2. The battle of Eyebolt Canyon in Wizard and Glass by Stephen KingWizard and Glass was my favorite of all of the Dark Tower books, and the battle that takes place in Eyebolt Canyon, when Roland and his ka-tet trap their enemies there and watch them destroyed by fire and thinny was cathartic after all that they had been through. It was one of those few scenes that I could imagine as epic in scope on the big screen, and it was awesome.

3. The battle at King’s Landing in A Clash of Kings by George R. R. Martin. That scene was just–wow! You sort of anticipate it through the whole novel and then when it comes, it is just epic. While pretty good for television, the scene on the silver screen just doesn’t do justice to that battle scene. And the addition of the Greek-fire-like substance makes it that much more epic.

4. The submarine battle in The Hunt for Red October by Tom Clancy. Say what you will about Clancy’s writing style (which wasn’t great) that battle scene toward the end of the book is phenomenal. Much better in the book than what they did in the movie, although the movie wasn’t too bad either.

5. The battle at the Osaka Castle in Shogun by James Clavell. While the details have grown fuzzy–I read the book 9 years ago–that battle scene, which included attacking Ninja, stands out in my mind as a great one.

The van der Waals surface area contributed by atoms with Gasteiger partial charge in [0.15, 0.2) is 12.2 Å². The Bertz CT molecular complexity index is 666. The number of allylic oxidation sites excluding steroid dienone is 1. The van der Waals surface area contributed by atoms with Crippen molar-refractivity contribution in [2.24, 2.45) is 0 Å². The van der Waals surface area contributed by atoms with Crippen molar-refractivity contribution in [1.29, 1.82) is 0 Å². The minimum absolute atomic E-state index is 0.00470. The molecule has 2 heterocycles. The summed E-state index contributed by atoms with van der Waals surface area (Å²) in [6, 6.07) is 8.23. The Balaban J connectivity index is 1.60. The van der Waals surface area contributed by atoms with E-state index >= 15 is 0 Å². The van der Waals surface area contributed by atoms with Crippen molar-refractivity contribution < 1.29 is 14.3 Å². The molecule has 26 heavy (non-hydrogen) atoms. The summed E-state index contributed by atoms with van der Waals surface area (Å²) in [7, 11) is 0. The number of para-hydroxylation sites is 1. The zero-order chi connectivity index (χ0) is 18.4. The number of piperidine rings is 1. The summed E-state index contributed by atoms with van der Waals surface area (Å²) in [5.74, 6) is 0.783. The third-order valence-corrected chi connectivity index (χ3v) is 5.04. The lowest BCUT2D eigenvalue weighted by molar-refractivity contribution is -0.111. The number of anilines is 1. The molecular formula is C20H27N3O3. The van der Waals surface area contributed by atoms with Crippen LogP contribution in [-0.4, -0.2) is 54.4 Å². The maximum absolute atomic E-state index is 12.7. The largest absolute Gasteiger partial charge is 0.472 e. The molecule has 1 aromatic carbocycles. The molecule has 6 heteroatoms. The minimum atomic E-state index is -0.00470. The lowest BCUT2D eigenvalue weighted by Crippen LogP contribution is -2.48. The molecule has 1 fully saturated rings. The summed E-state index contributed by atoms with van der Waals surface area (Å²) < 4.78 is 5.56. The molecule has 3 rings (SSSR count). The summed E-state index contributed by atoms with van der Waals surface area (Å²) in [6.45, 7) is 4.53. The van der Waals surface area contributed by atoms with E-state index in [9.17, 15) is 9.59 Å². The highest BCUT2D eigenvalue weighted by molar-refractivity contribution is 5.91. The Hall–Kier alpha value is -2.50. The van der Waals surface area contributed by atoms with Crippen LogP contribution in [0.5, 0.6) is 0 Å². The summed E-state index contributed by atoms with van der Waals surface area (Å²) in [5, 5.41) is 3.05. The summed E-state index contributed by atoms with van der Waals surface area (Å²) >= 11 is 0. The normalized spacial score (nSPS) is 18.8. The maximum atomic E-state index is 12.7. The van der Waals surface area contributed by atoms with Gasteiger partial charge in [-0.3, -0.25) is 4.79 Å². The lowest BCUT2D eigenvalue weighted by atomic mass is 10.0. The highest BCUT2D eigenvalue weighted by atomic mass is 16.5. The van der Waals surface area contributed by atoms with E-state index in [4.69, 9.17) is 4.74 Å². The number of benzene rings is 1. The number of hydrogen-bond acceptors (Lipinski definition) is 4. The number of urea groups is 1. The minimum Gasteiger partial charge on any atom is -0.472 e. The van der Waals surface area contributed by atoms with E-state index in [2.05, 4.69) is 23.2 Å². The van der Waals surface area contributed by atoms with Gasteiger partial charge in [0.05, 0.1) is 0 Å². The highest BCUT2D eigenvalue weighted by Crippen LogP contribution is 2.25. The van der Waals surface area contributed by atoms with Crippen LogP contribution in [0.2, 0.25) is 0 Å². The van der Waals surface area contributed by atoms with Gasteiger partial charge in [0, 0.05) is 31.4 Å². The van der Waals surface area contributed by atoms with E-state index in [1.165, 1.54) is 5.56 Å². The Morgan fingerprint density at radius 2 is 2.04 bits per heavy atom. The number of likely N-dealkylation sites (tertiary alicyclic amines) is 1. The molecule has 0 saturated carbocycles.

Honorable mention: The battle of Agincourt in Henry V by William Shakespeare. While I don’t remember the play going into a lot of detail about the battle itself (I seem to recall a before and after), I’d known about the battle before I ever read the play and I remember picturing it my mind as I read the play.

I find it interesting that, while some of the battle scenes I’ve listed are fantasy, none are science fiction. I think that’s because it is really tough to do a good science fiction battle scene and make it feel epic. But also, as we said at my Launch Pad Astronomy Workshop last summer, “Space is big, really big.” And is a place as big as space, even an epic battle can seem small.

Any favorite fictional (I’m talking written, not on the screen) battle scenes you have? Let me hear about them in the comments.

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  1. We called them “dirt bomb” fights.

Happy Birthday Amazing Stories – Here’s My Oldest Issue (Dec 1926)

I learned from Steve Davidson’s Amazing Stories blog that today is the 88th birthday of science fiction’s first magazine. In honor of that birthday, here is a picture of my oldest issue of Amazing, sent to me by a fan of my Vacation in the Golden Age posts. It’s the December 1926 issue. That makes this issue part of Amazing’s first year of publication, but the issue itself is not quite 88 years old (although from the wear and tear, it certain looks it).

Amazing Dec 1926

And here is the contents page for the issue:

Amazing Content 1926

Happy birthday, Amazing Stories!

Read a Short Story Today

Twenty years ago, it seemed that the number of outlets producing good short science fiction, fantasy, and horror were few and far between. Today it is thriving. With attention spans growing shorter, short stories are the perfect ingredient for readers who want to fill those shrinking slots of time. And so, as a reminder, here are a baker’s dozen of great outlets for outstanding stories.

Happy reading!